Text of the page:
The question going into the Round 5 Turkish Airlines EuroLeague Game of the Week on Thursday between host Real Madrid and Fenerbahce Beko Istanbul is this:

Can these teams return to their pre-pandemic dominance?

Of course, that is why the games are played, to find out how such stories end. But most of the last decade, the story for Real and Fenerbahce was the same: all roads led to the Final Four.

Indeed, between 2013 and 2019, there was no such thing as Final Four without one – or more often, both – of them.

Real played in six Final Fours over that stretch, missing Berlin in 2016 only because it was swept by Fenerbahce in the playoffs. It was one of the other that year. The Spanish powerhouse had knocked Fenerbahce out in the semis the previous season, going on to win that 2015 title at home, its first in 20 years. Later, Real bettered Fenerbahce in the 2018 championship game in Belgrade.

In between, Fenerbahce lost the 2016 final in overtime before claiming the first EuroLeague title by any Turkish club in 2017 after beating Real in the semis. In all, the Turkish club made five consecutive Final Fours between 2015 and 2019 – the third-longest such streak ever – and reached the title game in the middle three of them.

When both lost in the 2019 semifinals, however, it meant the first championship game since 2012 without either team. And then when the Final Four returned last season, it did so without Real or Fenerbache, who both fell in the playoffs.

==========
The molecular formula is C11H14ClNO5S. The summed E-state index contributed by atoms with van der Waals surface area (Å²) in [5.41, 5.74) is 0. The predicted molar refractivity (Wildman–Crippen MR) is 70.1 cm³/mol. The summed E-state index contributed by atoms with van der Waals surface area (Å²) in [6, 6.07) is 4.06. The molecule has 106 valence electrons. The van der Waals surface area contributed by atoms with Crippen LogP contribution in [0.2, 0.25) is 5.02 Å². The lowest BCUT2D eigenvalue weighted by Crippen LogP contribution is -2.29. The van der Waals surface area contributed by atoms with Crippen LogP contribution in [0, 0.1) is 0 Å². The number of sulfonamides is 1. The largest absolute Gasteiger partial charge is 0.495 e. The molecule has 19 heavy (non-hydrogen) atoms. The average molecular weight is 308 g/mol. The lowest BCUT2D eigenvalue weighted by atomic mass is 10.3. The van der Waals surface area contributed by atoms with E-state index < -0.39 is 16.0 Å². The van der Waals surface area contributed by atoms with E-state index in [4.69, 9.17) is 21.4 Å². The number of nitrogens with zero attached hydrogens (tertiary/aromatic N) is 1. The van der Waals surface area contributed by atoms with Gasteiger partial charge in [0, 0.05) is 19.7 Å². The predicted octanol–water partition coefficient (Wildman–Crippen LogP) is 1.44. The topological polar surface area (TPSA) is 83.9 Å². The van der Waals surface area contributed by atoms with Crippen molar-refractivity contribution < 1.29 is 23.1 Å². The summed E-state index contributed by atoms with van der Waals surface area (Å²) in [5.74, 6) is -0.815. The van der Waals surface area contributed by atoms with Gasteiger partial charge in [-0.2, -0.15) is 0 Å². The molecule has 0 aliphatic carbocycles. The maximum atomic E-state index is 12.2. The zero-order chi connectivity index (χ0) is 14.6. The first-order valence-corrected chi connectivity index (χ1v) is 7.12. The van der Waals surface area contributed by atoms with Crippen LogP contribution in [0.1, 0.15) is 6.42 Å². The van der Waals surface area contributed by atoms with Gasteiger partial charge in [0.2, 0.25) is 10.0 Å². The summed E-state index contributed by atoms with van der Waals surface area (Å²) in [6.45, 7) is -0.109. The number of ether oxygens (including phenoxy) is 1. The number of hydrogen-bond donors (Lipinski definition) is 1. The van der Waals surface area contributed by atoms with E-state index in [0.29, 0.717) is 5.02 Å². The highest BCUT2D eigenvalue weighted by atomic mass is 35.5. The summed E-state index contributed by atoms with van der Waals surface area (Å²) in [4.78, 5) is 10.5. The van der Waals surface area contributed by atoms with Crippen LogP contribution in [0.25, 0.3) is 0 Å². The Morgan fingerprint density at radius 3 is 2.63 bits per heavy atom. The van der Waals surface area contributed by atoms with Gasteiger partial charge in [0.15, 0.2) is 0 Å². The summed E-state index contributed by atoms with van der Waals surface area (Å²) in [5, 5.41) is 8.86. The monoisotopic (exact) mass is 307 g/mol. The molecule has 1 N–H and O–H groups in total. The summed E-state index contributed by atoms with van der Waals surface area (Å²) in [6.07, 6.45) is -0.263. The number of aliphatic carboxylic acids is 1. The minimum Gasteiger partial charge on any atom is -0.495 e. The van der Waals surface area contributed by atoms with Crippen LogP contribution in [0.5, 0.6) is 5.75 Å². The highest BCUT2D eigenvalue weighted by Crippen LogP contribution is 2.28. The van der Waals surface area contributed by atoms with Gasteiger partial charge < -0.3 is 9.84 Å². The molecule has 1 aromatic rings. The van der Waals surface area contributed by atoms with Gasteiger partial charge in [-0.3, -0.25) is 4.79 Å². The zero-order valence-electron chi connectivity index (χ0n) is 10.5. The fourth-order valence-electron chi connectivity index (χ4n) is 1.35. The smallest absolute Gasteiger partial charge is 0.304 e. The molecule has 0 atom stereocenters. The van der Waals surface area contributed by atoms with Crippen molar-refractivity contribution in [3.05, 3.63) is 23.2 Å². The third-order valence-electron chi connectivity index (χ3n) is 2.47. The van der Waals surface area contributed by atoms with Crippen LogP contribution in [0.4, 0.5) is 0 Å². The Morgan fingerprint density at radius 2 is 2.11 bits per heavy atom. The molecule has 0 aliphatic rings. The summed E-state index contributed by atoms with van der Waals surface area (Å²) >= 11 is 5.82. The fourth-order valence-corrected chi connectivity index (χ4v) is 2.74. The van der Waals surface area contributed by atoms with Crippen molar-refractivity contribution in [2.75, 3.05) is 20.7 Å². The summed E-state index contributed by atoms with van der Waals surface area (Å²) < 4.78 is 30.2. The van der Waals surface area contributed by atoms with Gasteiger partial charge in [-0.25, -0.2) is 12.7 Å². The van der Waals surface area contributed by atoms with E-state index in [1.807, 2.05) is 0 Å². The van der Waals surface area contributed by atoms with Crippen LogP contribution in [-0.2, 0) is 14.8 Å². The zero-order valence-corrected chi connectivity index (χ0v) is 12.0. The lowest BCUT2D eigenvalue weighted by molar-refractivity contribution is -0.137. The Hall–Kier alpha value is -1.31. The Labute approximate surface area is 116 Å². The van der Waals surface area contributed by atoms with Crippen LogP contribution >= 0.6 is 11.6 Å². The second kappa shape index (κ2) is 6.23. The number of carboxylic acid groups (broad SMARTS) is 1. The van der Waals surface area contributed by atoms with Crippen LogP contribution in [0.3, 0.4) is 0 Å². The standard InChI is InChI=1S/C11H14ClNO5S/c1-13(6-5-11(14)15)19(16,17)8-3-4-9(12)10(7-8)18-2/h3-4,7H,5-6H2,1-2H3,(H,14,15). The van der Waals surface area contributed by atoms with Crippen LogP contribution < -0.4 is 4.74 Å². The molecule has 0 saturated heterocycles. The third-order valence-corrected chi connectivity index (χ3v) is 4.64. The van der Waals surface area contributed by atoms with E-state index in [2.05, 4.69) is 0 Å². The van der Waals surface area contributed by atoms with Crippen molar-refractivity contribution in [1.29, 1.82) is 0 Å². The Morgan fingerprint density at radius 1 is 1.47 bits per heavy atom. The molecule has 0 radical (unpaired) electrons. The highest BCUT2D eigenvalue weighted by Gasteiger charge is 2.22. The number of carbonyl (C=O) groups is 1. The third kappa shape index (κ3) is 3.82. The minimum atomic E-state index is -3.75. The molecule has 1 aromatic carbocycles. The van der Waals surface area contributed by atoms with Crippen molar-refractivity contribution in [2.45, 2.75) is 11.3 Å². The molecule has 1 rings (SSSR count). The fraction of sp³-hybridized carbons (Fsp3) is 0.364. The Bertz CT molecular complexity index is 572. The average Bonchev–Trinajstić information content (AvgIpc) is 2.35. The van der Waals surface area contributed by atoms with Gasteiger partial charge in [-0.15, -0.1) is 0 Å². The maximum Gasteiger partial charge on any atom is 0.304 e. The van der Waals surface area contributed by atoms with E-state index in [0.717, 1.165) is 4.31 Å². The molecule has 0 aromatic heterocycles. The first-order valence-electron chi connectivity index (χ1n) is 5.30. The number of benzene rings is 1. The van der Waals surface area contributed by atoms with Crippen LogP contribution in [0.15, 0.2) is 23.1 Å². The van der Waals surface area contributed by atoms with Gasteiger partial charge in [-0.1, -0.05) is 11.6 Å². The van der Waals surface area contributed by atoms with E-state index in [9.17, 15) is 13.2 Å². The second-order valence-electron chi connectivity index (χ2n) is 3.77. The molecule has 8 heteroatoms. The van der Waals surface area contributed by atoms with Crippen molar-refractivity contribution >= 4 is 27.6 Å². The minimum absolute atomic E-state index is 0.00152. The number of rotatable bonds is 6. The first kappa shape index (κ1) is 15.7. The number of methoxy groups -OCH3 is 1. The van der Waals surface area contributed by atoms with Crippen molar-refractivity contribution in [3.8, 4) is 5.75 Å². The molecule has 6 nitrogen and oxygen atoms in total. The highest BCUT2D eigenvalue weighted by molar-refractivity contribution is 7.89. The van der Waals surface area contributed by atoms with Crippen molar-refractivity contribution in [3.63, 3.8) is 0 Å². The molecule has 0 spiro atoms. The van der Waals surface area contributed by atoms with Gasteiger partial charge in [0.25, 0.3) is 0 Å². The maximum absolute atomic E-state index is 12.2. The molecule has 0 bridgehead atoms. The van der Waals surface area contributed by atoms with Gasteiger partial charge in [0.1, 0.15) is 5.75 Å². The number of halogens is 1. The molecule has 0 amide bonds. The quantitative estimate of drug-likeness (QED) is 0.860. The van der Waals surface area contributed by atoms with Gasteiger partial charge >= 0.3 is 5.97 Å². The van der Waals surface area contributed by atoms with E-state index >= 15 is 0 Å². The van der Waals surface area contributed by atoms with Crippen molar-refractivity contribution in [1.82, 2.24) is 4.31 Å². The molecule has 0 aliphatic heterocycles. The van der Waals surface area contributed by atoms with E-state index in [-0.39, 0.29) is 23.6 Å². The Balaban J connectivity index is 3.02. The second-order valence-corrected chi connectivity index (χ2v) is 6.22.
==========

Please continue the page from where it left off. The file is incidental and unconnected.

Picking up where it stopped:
Much has changed from when Real won their last Final Four matchup, the third-place game in 2019.

Fenerbahce has just five players left from that night’s two-and-a-half years ago – and one, Marko Guduric, left and returned. But the person missed most at Ulker Sports and Even Hall is no doubt former head coach Zeljko Obradovic, who took a sabbatical last season and has returned with his original club, Partizan NIS Belgrade, in the EuroCup.

Real has only Fabien Causeur, Rudy Fernandez, Walter Tavares and Jeffery Taylor from its 2019 roster expected to suit up tonight. Sergio Llull is injured and it remains to be seen when injured forwards Anthony Randolph and Trey Thompkins, who played in 2019 but not yet this season, can return.

Almost in unison, Fenerbahce and Real, Final Four regulars of the last decade, have passed their torches to new runners, a transition that usually requires time.

For Real, Felipe Reyes retired over the summer, Jaycee Carroll seems to be following him, Fernandez is 36 and Llull turns 34 next month. The ball belongs mostly now to Thomas Heurtel, Alberto Abalde, Nigel Williams-Goss and Adam Hanga, while Tavares has front-line help from a new pair of French big men, Vincent Poirier and Guerschon Yabusele. Who among them will emerge as the pillars alongside Tavares of the most-crowned club in European basketball history is the storyline of the moment.

Fenerbahce two years ago matched an established superstar, Nando De Colo, with another former MVP, center Jan Vesely. But Nicolo Melli, Kostas Sloukas and Nikola Kalinic all found their ways home to Italy, Greece and Serbia, respectively, and Ali Muhammad just retired. In their spots now are Danilo Barthel, Achille Polonara, Marial Shayok, Dyshawn Pierre and Pierria Henry, three of them new this season. Fenerbahce’s riddle is the same: who will be there in the crucible of the make-or-break EuroLeague moments that are sure to come, because they always do.

Such games as tonight’s are where those questions start to get answered.

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